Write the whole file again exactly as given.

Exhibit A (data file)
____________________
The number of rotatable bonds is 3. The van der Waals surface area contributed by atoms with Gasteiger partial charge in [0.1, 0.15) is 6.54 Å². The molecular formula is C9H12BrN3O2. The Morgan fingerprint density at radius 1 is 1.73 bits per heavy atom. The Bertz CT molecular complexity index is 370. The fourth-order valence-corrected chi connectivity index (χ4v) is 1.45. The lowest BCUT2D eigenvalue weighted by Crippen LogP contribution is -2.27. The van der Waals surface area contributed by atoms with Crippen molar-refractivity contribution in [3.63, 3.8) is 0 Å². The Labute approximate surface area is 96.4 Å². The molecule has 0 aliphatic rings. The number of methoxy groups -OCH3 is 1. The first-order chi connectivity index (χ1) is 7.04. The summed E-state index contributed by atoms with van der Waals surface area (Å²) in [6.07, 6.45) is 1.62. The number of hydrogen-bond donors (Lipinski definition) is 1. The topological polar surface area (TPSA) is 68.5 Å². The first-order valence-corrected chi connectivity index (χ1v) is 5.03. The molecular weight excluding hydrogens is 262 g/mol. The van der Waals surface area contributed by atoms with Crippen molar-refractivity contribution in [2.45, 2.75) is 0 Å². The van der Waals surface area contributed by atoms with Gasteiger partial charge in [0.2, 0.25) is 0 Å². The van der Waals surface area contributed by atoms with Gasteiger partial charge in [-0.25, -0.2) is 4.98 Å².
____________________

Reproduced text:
The number of rotatable bonds is 3. The van der Waals surface area contributed by atoms with Gasteiger partial charge in [0.1, 0.15) is 6.54 Å². The molecular formula is C9H12BrN3O2. The Morgan fingerprint density at radius 1 is 1.73 bits per heavy atom. The Bertz CT molecular complexity index is 370. The fourth-order valence-corrected chi connectivity index (χ4v) is 1.45. The lowest BCUT2D eigenvalue weighted by Crippen LogP contribution is -2.27. The van der Waals surface area contributed by atoms with Crippen molar-refractivity contribution in [3.63, 3.8) is 0 Å². The Labute approximate surface area is 96.4 Å². The molecule has 0 aliphatic rings. The number of methoxy groups -OCH3 is 1. The first-order chi connectivity index (χ1) is 7.04. The summed E-state index contributed by atoms with van der Waals surface area (Å²) in [6.07, 6.45) is 1.62. The number of hydrogen-bond donors (Lipinski definition) is 1. The topological polar surface area (TPSA) is 68.5 Å². The first-order valence-corrected chi connectivity index (χ1v) is 5.03. The molecular weight excluding hydrogens is 262 g/mol. The van der Waals surface area contributed by atoms with Crippen molar-refractivity contribution in [2.45, 2.75) is 0 Å². The van der Waals surface area contributed by atoms with Gasteiger partial charge in [0.2, 0.25) is 0 Å². The van der Waals surface area contributed by atoms with Gasteiger partial charge in [-0.25, -0.2) is 4.98 Å².